Wednesday, April 18, 2012

building partnerships...

This morning I woke up thinking about parent/school partnerships, and the challenge that comes when any member of the partnership lacks in some area of understanding related to effective communication. It seems that effective communication has been well studied and there are great resources to use to help all come to a better understanding of each other.

About 40 years ago as a social worker in Memphis, working with emotionally disturbed children at a private agency, we took a class in Thomas Gordon's Teacher Effectiveness Training as staff development. Then many years later as my daughter Lucy was was in first or second grade at the Clear Spring School, my wife and I took Thomas Gordon's Parent Effectiveness Training, and relearned the conflict resolution method practiced regularly at the CSS, even to this day.

As the years have passed, however, many new parents and children have come to the school without the communication resources that study of Parent Effectiveness Training can provide. If I've aroused your curiosity, you can find many free resources on the Gordon Training International website. It is amazing how much time is spent in schools dealing with interpersonal distractions that require conflict resolution and active listening. Interpersonal communication problems cut seriously into the time available to the lessons at hand. To have all those associated with a school skilled in interpersonal communication would be a true gift to education and to each child.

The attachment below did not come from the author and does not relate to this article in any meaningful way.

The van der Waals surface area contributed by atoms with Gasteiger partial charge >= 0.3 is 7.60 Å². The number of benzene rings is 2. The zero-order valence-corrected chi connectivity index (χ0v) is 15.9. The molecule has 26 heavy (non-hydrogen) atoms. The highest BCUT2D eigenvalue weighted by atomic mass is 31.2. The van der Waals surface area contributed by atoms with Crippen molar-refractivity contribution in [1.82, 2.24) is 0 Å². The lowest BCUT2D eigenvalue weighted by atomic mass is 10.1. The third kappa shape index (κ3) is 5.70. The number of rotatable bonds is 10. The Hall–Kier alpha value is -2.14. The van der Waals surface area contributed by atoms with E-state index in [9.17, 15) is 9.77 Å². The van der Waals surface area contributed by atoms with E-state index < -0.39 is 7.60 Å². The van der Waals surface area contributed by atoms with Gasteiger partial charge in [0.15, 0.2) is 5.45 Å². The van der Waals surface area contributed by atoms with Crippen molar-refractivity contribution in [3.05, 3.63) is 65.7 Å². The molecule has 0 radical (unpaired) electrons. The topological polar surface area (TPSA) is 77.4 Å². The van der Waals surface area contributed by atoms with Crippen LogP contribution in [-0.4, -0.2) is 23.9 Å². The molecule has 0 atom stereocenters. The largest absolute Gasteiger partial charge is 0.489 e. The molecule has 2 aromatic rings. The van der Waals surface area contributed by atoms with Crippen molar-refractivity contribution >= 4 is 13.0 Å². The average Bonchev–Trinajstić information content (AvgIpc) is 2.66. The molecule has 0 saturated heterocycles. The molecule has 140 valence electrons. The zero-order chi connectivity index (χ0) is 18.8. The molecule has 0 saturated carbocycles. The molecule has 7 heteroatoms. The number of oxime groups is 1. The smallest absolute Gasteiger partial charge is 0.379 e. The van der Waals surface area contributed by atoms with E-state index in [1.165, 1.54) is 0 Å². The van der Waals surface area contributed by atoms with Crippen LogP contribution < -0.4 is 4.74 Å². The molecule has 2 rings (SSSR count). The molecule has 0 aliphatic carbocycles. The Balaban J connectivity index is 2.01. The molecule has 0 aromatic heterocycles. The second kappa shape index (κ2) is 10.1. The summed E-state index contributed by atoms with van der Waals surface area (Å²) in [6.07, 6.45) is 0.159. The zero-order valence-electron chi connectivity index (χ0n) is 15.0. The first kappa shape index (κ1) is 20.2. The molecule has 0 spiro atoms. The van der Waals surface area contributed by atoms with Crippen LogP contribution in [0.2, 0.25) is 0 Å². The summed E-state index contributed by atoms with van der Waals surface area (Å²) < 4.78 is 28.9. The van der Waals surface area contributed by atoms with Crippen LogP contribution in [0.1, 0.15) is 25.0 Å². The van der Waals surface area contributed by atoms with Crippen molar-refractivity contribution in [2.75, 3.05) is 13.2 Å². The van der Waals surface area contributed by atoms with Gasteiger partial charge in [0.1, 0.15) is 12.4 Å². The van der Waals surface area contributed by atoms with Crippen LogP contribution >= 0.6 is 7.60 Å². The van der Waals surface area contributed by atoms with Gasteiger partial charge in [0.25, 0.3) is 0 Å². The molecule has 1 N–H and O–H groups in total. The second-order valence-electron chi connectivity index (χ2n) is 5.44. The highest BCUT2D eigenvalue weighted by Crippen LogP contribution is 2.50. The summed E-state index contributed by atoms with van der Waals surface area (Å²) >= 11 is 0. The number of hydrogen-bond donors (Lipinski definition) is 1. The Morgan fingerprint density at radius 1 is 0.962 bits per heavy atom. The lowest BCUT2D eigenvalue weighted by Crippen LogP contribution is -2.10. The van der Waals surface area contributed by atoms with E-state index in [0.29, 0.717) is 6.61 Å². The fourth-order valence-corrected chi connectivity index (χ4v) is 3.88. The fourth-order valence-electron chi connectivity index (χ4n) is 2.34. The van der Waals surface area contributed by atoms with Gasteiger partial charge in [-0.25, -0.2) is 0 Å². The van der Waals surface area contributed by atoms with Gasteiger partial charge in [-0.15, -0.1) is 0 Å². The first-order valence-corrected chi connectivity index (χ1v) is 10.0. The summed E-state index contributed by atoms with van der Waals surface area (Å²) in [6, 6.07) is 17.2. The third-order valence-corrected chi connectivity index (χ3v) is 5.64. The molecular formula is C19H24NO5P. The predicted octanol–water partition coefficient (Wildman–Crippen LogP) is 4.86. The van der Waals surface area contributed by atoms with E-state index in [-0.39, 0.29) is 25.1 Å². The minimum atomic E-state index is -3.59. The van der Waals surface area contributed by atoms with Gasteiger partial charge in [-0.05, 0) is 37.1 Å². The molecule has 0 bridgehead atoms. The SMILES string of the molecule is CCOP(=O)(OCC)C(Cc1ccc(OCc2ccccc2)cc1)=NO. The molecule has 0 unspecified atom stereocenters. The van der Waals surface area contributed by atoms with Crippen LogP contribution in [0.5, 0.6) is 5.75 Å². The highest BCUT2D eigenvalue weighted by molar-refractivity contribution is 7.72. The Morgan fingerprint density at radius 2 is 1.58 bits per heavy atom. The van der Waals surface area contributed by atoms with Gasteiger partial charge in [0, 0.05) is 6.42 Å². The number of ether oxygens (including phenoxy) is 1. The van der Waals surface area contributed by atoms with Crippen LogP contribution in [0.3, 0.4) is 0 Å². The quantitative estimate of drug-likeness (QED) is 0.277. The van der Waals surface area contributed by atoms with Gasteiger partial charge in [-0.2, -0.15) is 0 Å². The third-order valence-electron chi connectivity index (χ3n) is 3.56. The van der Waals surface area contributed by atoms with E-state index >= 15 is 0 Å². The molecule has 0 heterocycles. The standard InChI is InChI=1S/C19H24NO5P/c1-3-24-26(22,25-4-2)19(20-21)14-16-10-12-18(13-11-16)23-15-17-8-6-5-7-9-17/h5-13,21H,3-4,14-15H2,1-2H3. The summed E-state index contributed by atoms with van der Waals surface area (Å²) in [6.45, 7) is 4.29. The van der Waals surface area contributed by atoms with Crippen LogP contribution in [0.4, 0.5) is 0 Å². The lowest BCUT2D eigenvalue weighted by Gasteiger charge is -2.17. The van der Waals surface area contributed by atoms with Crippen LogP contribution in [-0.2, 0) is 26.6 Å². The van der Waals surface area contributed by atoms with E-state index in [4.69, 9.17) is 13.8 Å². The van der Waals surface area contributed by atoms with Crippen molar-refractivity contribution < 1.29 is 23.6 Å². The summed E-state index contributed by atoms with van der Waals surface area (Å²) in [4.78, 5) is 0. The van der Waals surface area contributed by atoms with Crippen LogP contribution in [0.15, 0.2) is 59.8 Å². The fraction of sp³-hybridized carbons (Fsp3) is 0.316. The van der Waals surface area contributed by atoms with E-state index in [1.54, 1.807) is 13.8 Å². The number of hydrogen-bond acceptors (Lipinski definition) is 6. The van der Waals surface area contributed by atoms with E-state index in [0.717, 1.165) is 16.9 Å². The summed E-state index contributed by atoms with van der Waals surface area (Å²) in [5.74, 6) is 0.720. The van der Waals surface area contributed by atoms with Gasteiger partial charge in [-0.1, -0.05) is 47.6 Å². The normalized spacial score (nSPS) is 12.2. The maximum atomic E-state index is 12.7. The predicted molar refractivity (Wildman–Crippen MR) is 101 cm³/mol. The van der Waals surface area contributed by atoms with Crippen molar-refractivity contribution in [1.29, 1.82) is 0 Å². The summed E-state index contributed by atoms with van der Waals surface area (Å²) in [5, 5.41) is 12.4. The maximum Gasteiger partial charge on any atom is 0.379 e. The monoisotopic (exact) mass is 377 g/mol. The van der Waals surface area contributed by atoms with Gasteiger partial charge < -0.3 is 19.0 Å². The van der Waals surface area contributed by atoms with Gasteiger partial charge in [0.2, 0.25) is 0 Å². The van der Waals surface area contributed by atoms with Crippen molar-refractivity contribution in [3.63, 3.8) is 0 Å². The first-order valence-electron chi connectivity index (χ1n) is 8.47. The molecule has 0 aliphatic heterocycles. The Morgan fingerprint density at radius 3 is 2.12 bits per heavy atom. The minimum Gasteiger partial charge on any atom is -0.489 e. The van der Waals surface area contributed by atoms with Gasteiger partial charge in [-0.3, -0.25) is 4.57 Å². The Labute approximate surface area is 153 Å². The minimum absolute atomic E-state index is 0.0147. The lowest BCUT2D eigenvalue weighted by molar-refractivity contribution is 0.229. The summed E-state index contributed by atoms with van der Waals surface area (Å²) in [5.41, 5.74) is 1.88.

This morning I was at school preparing for tomorrow's class with the first, second and third grade students, in which they will make boomerangs for their study of the continent and nation of Australia. In addition, I have been preparing for a Wisdom of the Hands fundraiser/reception on Saturday, April 21. All guests will have the opportunity to make tops, and carry home pinwheels made by CSS students.

Charting the value of hands-on learning is challenging. We can measure learning in one of two ways, either statistically or by personal observation, and each side of the equation is distrusting of the other. I have been curious how teachers assess and foster spatial sense in the absence of music and the arts. We know that those things we do not assess, tend to decline in importance to us, and it appears that standardized testing ignores spatial sense, even though we know it is crucial to success in a variety of fields, including science, the arts, and mathematics. Some of this involves the perceived divide between the left and right sides of the brain, with the left being primarily analytical and verbal and the right being "intuitive and spatial, pattern recognizing, non-verbal." You might enjoy the contribution to the subject in this blog, Learning to see. The question I must ask is can we standardized test ourselves to the point of utter stupidity and ignore the essential building blocks of intelligence? Or shall we learn to consider and teach the whole child?

On another subject, I spent a few minutes today watching our first grade students at work on the monkey bars... (Technically called Brachiation Bars.) Ana was having difficulties beginning to read until introduced to the monkey bars, but the movement of one hand over the other helps to develop deliberate cross talk within the brain and is noted as a means to prepare the brain for reading. This relationship between the body and reading readiness was a thing observed by so many early educators.

The mind and body are not separate things, and the hands themselves form the best symbolic representation of the body's presence in learning. Each of the children on the monkey bars asked me over and over, "Watch this!" Being watched attentively by caring adults as children do things that they perceive as being dangerous, and involving risk, is a child's favorite thing, and Ana had many new tricks to show on the monkey bars that are also expressed through her advancement in reading.Just as we need partnerships between parents and the school, we also need an understanding of the partnership between the hands, brain and body in learning.

Make, fix and create...

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